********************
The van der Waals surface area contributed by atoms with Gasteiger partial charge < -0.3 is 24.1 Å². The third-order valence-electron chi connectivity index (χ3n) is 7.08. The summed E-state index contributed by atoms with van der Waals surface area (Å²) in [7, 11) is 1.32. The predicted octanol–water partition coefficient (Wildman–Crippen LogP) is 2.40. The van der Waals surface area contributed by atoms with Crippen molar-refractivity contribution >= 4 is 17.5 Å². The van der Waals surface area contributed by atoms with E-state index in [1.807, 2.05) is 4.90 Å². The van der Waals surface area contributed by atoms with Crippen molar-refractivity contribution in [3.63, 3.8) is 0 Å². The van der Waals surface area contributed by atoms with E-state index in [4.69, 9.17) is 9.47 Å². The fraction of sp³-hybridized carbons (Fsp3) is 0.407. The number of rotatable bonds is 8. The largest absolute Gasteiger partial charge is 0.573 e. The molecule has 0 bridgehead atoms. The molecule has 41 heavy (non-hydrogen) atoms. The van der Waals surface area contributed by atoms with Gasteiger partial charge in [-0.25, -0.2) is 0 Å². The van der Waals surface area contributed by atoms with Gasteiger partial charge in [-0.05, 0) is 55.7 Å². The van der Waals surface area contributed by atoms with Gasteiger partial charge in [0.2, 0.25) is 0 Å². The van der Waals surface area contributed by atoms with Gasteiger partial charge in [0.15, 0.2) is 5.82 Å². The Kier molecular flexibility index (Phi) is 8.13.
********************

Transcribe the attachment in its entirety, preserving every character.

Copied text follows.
The van der Waals surface area contributed by atoms with Gasteiger partial charge < -0.3 is 24.1 Å². The third-order valence-electron chi connectivity index (χ3n) is 7.08. The summed E-state index contributed by atoms with van der Waals surface area (Å²) in [7, 11) is 1.32. The predicted octanol–water partition coefficient (Wildman–Crippen LogP) is 2.40. The van der Waals surface area contributed by atoms with Crippen molar-refractivity contribution >= 4 is 17.5 Å². The van der Waals surface area contributed by atoms with E-state index in [1.807, 2.05) is 4.90 Å². The van der Waals surface area contributed by atoms with Crippen molar-refractivity contribution in [3.63, 3.8) is 0 Å². The van der Waals surface area contributed by atoms with E-state index in [4.69, 9.17) is 9.47 Å². The fraction of sp³-hybridized carbons (Fsp3) is 0.407. The number of rotatable bonds is 8. The largest absolute Gasteiger partial charge is 0.573 e. The molecule has 0 bridgehead atoms. The molecule has 41 heavy (non-hydrogen) atoms. The van der Waals surface area contributed by atoms with Gasteiger partial charge in [-0.25, -0.2) is 0 Å². The van der Waals surface area contributed by atoms with Gasteiger partial charge in [-0.05, 0) is 55.7 Å². The van der Waals surface area contributed by atoms with Gasteiger partial charge in [0.2, 0.25) is 0 Å². The van der Waals surface area contributed by atoms with Gasteiger partial charge in [0.15, 0.2) is 5.82 Å². The Kier molecular flexibility index (Phi) is 8.13.